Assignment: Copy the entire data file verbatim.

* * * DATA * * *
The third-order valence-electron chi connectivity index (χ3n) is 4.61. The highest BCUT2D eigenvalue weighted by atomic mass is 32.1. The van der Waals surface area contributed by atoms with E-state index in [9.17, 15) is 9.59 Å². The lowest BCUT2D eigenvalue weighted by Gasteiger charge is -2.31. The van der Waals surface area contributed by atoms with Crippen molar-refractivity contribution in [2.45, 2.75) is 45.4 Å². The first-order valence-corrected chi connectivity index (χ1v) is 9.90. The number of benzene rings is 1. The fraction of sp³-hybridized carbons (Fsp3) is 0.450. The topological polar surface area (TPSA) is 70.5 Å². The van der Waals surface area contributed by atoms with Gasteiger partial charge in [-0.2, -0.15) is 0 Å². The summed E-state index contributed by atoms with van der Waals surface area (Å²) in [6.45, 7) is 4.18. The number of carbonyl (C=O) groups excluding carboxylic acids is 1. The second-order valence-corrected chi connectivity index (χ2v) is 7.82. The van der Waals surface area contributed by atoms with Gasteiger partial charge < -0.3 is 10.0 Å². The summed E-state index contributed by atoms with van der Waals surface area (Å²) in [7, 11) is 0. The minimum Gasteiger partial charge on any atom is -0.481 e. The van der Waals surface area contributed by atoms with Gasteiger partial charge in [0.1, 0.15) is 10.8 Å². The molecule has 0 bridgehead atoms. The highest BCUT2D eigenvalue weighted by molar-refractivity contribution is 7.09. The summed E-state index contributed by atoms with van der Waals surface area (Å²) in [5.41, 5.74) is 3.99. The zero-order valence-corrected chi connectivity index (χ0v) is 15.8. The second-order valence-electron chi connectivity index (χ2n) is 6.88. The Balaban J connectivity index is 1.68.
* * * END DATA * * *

The third-order valence-electron chi connectivity index (χ3n) is 4.61. The highest BCUT2D eigenvalue weighted by atomic mass is 32.1. The van der Waals surface area contributed by atoms with E-state index in [9.17, 15) is 9.59 Å². The lowest BCUT2D eigenvalue weighted by Gasteiger charge is -2.31. The van der Waals surface area contributed by atoms with Crippen molar-refractivity contribution in [2.45, 2.75) is 45.4 Å². The first-order valence-corrected chi connectivity index (χ1v) is 9.90. The number of benzene rings is 1. The fraction of sp³-hybridized carbons (Fsp3) is 0.450. The topological polar surface area (TPSA) is 70.5 Å². The van der Waals surface area contributed by atoms with Gasteiger partial charge in [-0.2, -0.15) is 0 Å². The summed E-state index contributed by atoms with van der Waals surface area (Å²) in [6.45, 7) is 4.18. The number of carbonyl (C=O) groups excluding carboxylic acids is 1. The second-order valence-corrected chi connectivity index (χ2v) is 7.82. The van der Waals surface area contributed by atoms with Gasteiger partial charge < -0.3 is 10.0 Å². The summed E-state index contributed by atoms with van der Waals surface area (Å²) in [7, 11) is 0. The minimum Gasteiger partial charge on any atom is -0.481 e. The van der Waals surface area contributed by atoms with Gasteiger partial charge in [0.1, 0.15) is 10.8 Å². The molecule has 0 bridgehead atoms. The highest BCUT2D eigenvalue weighted by molar-refractivity contribution is 7.09. The summed E-state index contributed by atoms with van der Waals surface area (Å²) in [5.41, 5.74) is 3.99. The zero-order valence-corrected chi connectivity index (χ0v) is 15.8. The second-order valence-electron chi connectivity index (χ2n) is 6.88. The Balaban J connectivity index is 1.68.